Director: Rupert Wyatt
Cast: Mark Wahlberg, Jessica Lange, John Goodman, Brie Larson, Michael K. Williams, Leland Orser, Emory Cohen, George Kennedy, Richard Schiff
Run Time: 111 minutes
Synopsis: The death of a beloved grandfather sends a literature professor with a high-stake gambling addiction on a path of self-loathing and destruction as he counter-balances mounting gaming debts with borrowed money from a number of dangerous loan sharks.
RISE OF THE PLANET OF THE APES’s Rupert Wyatt shows viewers a glimpse into the havoc of an entitled and self-indulgent whiner hell-bent on self-destruction in his latest film THE GAMBLER that stars Mark Wahlberg in the lead role.
Rebooted from James Toback’s original 1974 film starring James Caan, Wyatt’s direction and William Monahan’s screenplay are decidedly different from their predecessors: not only in comparable terms (the protagonist is still a gambling addicted literature professor and disgraced scion of a wealthy family) but in terms of its move from the seedy dens and skinning dives of NYC to the veneered denizen of LA and from Toback’s existentialist bravado to Monahan’s lackadaisical je ne sais quoi.
But what really sets Wyatt’s film apart is the opening sequence catalyst that removes protagonist Jim Bennett’s (Wahlberg) moral compass and beloved relative, which propels him towards a self-destructive, downward spiral.
Behind the apathy and veiled glasses, nothing matters anymore in Bennett’s world. Not his university tenure, his critically acclaimed novel from 1997, or material possessions. Not even the quarter of a million dollars he owes to a number of dangerous characters including underground casino owner Mr Lee (Alvin Ing), loan shark Neville Baraka (Michael Kenneth Williams) and a money lender called Frank (played superbly onscreen by an almost entirely topless John Goodman). As his student/love interest, Brie Larson (Amy Phillips) points out, Bennett is ‘the perfect example of how a person can start off with no problems whatsoever and then go out of their way to make sure they have all of them’.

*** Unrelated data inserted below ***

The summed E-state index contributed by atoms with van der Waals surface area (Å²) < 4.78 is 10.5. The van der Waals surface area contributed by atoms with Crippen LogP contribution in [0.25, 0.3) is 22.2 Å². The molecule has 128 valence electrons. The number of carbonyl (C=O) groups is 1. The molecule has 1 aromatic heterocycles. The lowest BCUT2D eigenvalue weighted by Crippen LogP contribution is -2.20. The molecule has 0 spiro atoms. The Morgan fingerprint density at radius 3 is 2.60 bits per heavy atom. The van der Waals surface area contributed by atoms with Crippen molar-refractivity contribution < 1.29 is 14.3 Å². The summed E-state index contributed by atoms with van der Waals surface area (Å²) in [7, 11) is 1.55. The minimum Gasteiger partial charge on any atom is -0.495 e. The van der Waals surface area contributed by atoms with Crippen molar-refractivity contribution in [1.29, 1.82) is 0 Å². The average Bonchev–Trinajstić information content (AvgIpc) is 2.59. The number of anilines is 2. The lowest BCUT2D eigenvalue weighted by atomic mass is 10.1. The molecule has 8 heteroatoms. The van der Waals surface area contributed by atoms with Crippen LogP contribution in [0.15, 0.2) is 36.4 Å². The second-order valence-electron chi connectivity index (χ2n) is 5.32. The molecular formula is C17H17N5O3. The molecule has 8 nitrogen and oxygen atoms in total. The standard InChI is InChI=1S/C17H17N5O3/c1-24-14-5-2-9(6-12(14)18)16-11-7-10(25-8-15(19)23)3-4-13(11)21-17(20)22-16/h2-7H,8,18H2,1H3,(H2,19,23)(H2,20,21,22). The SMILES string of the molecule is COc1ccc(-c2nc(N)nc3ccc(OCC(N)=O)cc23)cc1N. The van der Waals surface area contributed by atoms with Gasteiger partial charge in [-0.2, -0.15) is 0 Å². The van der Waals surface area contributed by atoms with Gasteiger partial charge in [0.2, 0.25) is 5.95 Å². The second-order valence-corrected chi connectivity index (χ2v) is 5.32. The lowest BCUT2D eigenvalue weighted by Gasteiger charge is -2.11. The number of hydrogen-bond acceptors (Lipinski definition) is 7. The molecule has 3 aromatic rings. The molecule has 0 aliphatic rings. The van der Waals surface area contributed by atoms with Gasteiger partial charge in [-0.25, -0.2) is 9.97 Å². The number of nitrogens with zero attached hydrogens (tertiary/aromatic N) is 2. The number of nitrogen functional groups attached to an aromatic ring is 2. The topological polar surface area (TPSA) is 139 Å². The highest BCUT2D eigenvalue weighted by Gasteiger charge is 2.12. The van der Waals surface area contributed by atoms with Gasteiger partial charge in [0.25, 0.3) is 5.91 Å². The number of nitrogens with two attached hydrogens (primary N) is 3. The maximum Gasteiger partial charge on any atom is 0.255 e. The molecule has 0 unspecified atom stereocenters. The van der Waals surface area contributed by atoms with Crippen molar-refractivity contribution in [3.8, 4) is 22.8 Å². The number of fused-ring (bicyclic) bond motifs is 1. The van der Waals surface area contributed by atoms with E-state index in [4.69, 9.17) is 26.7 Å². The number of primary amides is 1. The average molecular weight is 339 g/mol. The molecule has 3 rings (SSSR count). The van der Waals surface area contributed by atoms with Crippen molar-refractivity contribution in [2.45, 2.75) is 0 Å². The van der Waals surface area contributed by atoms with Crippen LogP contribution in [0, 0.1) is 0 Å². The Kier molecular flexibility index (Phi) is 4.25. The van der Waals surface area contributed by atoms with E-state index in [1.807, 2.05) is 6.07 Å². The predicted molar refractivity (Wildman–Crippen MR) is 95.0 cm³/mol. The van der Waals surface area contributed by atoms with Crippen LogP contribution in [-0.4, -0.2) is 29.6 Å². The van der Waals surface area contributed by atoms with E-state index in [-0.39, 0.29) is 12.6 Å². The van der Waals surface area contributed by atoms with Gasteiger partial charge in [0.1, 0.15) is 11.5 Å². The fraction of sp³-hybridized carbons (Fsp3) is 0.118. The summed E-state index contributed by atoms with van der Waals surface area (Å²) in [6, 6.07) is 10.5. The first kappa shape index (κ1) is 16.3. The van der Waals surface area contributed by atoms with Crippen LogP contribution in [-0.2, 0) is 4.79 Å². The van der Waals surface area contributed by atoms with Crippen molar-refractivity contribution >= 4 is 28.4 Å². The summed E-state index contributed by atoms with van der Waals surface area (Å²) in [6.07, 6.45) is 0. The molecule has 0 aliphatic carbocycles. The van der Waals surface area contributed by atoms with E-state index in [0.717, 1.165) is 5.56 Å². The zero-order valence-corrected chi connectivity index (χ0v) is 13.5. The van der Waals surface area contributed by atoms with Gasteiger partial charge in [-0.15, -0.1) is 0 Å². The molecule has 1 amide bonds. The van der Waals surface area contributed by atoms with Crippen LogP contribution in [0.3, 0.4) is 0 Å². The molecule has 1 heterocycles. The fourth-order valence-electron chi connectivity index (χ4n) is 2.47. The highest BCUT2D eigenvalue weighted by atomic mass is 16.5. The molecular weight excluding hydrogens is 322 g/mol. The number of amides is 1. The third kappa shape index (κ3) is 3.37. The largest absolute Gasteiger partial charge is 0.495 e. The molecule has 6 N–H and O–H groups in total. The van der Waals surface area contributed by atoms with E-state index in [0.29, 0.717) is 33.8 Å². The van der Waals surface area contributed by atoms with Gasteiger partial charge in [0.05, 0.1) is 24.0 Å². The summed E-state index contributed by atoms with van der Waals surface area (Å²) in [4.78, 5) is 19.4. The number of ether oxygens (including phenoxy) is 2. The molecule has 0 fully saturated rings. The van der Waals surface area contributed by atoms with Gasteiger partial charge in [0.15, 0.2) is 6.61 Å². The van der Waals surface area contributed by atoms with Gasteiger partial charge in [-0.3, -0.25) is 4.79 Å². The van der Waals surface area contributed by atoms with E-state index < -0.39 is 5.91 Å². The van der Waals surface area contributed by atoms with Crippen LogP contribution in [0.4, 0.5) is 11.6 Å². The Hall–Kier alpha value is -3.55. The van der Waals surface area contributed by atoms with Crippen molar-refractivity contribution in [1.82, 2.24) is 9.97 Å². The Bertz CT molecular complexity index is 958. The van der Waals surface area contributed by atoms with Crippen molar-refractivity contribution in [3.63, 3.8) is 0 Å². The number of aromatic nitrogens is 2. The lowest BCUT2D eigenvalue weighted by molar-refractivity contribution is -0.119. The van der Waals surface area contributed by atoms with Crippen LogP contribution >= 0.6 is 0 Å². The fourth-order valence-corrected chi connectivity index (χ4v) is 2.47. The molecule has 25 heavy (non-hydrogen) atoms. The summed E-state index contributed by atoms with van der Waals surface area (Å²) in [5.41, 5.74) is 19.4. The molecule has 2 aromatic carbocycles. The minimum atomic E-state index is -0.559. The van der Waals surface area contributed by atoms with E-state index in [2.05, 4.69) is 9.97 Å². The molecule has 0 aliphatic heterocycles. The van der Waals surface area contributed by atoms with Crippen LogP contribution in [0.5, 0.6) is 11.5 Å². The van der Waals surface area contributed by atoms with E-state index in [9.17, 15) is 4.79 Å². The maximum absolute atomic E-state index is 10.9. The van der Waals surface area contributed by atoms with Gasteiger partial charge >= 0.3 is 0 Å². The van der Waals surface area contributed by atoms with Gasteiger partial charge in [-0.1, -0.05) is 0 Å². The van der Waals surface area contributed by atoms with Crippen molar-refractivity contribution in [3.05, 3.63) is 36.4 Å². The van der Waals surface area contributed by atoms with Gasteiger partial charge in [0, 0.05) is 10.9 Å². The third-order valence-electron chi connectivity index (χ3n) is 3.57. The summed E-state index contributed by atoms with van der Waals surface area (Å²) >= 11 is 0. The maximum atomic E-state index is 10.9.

As a part-time cocktail waitress at the Korean-run casino, Brie has witnessed first hand, Bennett’s destructiveness as he wins then loses heavily on the Blackjack and Roulette tables (an homage to Dostoyevsky’s tomes The Gambler and Notes From Underground). And despite his mounting predicament with each flip of a Blackjack card and drop of the Roulette ball, one can’t help but empathise with this unrepentant anti-hero in denial of his addiction.
Framed within a ticking clock (Bennett has seven days to procure the funds to pay off his debts), Wyatt manages to keep the Peter to pay Paul action going with smack downs from his superior supporting cast including Bennett’s gorgon of a mother Roberta (Jessica Lange), ‘don’t fuck with me’ gangster Neville, ‘let me be your uncle’ Frank, and ‘that prince of fucking darkness’ Mr Lee. The fluidity in which Goodman interprets and delivers Monahan’s intellective dialogue is like listening to Yo Yo Ma play on Petunia or Davidov.
Perhaps that’s why audiences are exposed to Wyatt’s cliché ending of Wahlberg running through the streets of LA to his lady love – he’s still trying to measure up to the superb performances and believability of his cast mates. Don’t get me wrong – Wahlberg does a great job as the disinherited snob on a death wish – I just see TED’s John Bennett trying to be professor Jim Bennett more. And perhaps, right there, is the irony of it all and we completely missed it.
Beautifully shot by ZERO DARK THIRTY’s Greig Fraser, THE GAMBLER is a visceral experience worth watching for the photography work alone and despite the sad reality that Bennett really isn’t in any real danger of coming to an end. Sad that.
[usr=3] THE GAMBLER opens in the UK on 23rd January.